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We're wrapping up our Call for Code Technology mini-series with a focus on data science and how it can be incorporated into your submission.

Welcome back to the sixth and final installment in our Call For Code Technology mini-series, where I identify and talk about one of the six core technology areas within Call For Code. You’ll learn about that technology, how to best use it on IBM Cloud™, and where to find the best resources to fuel your innovation. If you missed my other posts, make sure to check them out:

If you haven’t already, accept the Call for Code challenge and join our community. In this blog post, I’ll talk about leveraging data science technologies so that you can use them to build your Call for Code solution.

Data science on IBM Cloud

You will find some overlap between this blog post and the one I wrote on machine learning, as they go hand in hand when working with big data, predictions, and insight gathering. The machine learning post also provides some information on Watson™ Studio, which is also applicable to this post on data science.

Prior to Watson Studio, we used to have a dedicated platform for data science called the Data Science Experience (DSX). However, we combined the best features of data science and machine learning together into a new platform called Watson Studio. Developers can work in the Watson Studio environment to work with others, train and build machine learning models, and experiment with various ways to work with data. You can take a tour of Watson Studio to see how projects come together. (It might even be a great place to collaborate with your Call for Code team members!)

Getting started with data science for Call for Code

If you don’t already have an IBM Cloud account, make sure to sign up, which takes less than two minutes. Just ensure that you use a valid email address because you must confirm your email address before you can create any services.

Given the wide impact that natural disasters can have on the world, it would be very beneficial to be ahead of the curve when it comes to making predictions that affect a large portion of the population. IBMers Vanderlei Munhoz Pereira Filho and Sanjeev Ghimire published a code pattern that utilizes data science and machine learning to predict changes in the stock market. This is an easy code pattern to follow as it introduces you to the basics of data science if you’re not already familiar. After you complete this pattern, you could take it further to visualize weather data models (don’t forget to grab your Weather APIs, mine data from hospital records of natural disaster survivors, or take past data from how natural disasters affected businesses and organizations to predict how they might be affected in the future with similar disasters.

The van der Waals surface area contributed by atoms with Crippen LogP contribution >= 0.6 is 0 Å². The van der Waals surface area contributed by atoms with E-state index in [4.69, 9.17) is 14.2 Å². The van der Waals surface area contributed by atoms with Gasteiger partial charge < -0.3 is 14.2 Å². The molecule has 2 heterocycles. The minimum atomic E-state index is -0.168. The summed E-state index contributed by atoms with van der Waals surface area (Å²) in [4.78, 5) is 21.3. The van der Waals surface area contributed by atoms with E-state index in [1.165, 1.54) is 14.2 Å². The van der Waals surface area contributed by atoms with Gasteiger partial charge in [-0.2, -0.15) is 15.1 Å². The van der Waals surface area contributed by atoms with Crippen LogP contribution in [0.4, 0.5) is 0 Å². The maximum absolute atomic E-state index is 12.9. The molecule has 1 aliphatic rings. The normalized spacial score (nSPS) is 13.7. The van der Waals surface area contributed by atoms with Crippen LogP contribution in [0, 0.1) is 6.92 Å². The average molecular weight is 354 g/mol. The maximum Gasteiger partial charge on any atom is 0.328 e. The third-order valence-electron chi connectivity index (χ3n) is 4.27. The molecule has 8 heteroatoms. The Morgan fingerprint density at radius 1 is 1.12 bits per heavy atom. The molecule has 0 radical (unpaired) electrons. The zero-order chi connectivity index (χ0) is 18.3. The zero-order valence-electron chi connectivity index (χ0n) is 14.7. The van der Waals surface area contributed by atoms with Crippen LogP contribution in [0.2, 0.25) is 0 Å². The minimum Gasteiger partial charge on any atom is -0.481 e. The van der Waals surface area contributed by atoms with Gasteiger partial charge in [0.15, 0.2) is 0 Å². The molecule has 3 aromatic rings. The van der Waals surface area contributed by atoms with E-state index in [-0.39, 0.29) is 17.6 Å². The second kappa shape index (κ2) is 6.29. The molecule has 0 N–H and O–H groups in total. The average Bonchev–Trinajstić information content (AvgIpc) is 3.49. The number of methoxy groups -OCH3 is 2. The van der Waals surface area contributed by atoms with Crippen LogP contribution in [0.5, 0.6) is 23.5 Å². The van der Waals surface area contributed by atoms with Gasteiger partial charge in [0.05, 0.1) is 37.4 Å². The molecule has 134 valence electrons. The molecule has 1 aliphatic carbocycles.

A second useful code pattern on data science and visualization comes from IBMer Alok Singh. Learn how to take a large amount of raw data (in this case, time flight statistics) and visualize that data with Watson Studio. You could adapt this code pattern to factor in the effects of a natural disaster and its impact on travel when there is an emergency.

The final code pattern I want to showcase is one written by IBMers R K Sharath Kumar and Manjula Hosurmath, centered around text summarization and visualization using Watson Studio. This code pattern would be very useful during a natural disaster where a large amount of raw text data is generated and needs to be filtered out and understood.

This week we learned about data science and how you can utilize those resources in your Call for Code submission. I also provided you with three excellent code patterns that really show some great use cases of using data science on IBM Cloud. Hopefully, this post inspired you to incorporate data science to your solution.

I hope this mini-series over the last six weeks inspired you and gave you some ideas for your own Call for Code solutions. further develop your solution or give you some new ideas!

If you have any questions or want to see more blog posts on particular content, follow me on Twitter or see my work in GitHub.

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